In a year kicked off by the Republican party fighting the Violence Against Women Act and a nationally-broadcasted song reducing Oscar-noteworthy actresses to “boob shots,” VIDA takes our annual look back to see if this regressive tenor is reflected in the treatment of women in literature in 2012. We also eyeball how the 2012 Count stacks up beside numbers from the years preceding. As always, the charts tell their own stories, whether publishers and editors listen or not. And now their histories are showing. While it would be incredibly easy to begin by lambasting national publications like Harpers, The Paris Review, [Read more...]
It reaches to the Fence – It wraps it Rail by Rail – Dickinson, “It sifts from Leaden Sieves” Boston Review Granta Harper’s London Review of Books New Republic New York Review of Books New York Times Book Review Poetry Magazine The Atlantic The New Yorker The Paris Review The Threepenny Review Times Literary Supplement
AWP and SXSW have come and gone (or maybe FXFU for the antiestablishment types). The expense reports have been turned in, the hangovers have passed but the headaches remain. I am speaking of course about the ongoing underrepresentation of women writers. I first covered the blog-war between Teddy Wayne and Jennifer Weiner on my own blog back in January. Since then Wayne seems to have backed down (presumably because the evidence is not on his side) but Weiner is keeping up the good fight with her most recent blog post wherein she gives a nod to 2011 count. At the [Read more...]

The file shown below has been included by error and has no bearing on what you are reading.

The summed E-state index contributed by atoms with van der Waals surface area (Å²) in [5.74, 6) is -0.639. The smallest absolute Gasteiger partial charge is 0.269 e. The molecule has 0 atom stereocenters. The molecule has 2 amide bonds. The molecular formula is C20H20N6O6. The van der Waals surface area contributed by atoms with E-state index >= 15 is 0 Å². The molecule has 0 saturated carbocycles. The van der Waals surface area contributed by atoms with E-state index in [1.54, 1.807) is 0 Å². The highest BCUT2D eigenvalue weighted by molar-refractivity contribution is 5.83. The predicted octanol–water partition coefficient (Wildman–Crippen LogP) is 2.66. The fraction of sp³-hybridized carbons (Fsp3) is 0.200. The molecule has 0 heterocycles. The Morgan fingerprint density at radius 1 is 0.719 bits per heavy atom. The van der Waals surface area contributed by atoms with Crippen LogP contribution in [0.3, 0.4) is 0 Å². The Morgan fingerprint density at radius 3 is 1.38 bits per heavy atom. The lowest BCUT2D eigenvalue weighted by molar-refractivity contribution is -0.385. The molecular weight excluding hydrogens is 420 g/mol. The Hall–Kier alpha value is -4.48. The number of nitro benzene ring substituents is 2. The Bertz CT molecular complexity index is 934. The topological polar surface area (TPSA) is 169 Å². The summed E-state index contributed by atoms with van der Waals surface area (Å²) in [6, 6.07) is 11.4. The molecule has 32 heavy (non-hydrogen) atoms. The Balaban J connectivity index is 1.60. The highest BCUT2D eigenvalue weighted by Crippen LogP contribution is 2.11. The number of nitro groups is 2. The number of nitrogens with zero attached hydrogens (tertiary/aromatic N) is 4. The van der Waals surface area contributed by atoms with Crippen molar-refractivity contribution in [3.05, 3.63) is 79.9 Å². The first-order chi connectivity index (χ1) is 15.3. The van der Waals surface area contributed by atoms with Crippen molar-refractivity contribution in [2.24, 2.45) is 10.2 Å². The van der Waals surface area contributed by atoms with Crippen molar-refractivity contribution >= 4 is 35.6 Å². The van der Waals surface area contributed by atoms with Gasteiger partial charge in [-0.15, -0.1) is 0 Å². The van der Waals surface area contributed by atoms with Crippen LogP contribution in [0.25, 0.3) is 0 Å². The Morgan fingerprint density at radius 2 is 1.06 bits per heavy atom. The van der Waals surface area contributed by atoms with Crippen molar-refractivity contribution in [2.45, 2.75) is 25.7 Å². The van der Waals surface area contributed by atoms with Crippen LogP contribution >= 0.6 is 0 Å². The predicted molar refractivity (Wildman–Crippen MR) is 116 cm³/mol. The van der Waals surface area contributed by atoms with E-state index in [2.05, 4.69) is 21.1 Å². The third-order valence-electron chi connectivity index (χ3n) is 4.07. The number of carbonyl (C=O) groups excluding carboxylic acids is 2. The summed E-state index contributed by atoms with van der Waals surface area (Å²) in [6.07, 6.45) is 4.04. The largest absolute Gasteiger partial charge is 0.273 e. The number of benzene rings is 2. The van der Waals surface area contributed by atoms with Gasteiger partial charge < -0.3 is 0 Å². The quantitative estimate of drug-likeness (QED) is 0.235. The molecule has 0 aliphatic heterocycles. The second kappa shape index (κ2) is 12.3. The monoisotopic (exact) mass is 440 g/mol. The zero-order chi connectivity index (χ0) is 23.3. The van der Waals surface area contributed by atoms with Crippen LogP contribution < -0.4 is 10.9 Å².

Whenever VIDA publishes a Count, or shares its pie charts, readers observe that men and women submit to magazines, journals, and publishing houses at different rates, and that this might inform the gender ratios we observe. While it makes sense to wonder about what’s going on behind the scenes, I’d like to offer a few notes on why submissions numbers don’t actually hold the answers we’re all looking for. 1. Some editors seem quite pleased when the ratio of women to men published turns out to reflect the gender stats in their submission pool. Why? In these numbers conversations, we often [Read more...]
Our most recent count examines the contents of the Best American anthologies in poetry, fiction, and essays. When we released our 2010 Count back in February, a common response from our readers was a request for more information about the data behind our pie charts. With that in mind, we have expanded our presentation to include the tables shown below, which are based on the spreadsheets we use to generate our Count pie charts. We think these tables better represent the data, and reveal more of the complex set of questions and issues raised by it.
“Numbers don’t lie.” “What counts is the bottom line.” Such sayings sound definitive, like the dead-end of a boring story. But as these facts come to light–no longer imagined or guessed at–so does the truth of publishing disparities, the unfortunate footing from which we can begin to change the face of publishing. We are no longer guessing if the world is flat or round; we are wondering how to get from point A to B now that the rules of navigation are public and much clearer. Questions long denied will lead us to new awareness, to challenge current publishing practices, [Read more...]
From Publishers Weekly: “This year we took our annual slugfest to the pub underneath our new office and came up with a list of the year’s top 100 books that could be our best ever.” VIDA takes a look at the outcome of PW’s “slugfest” and considers the results in light of last year’s breakdown. Cheers!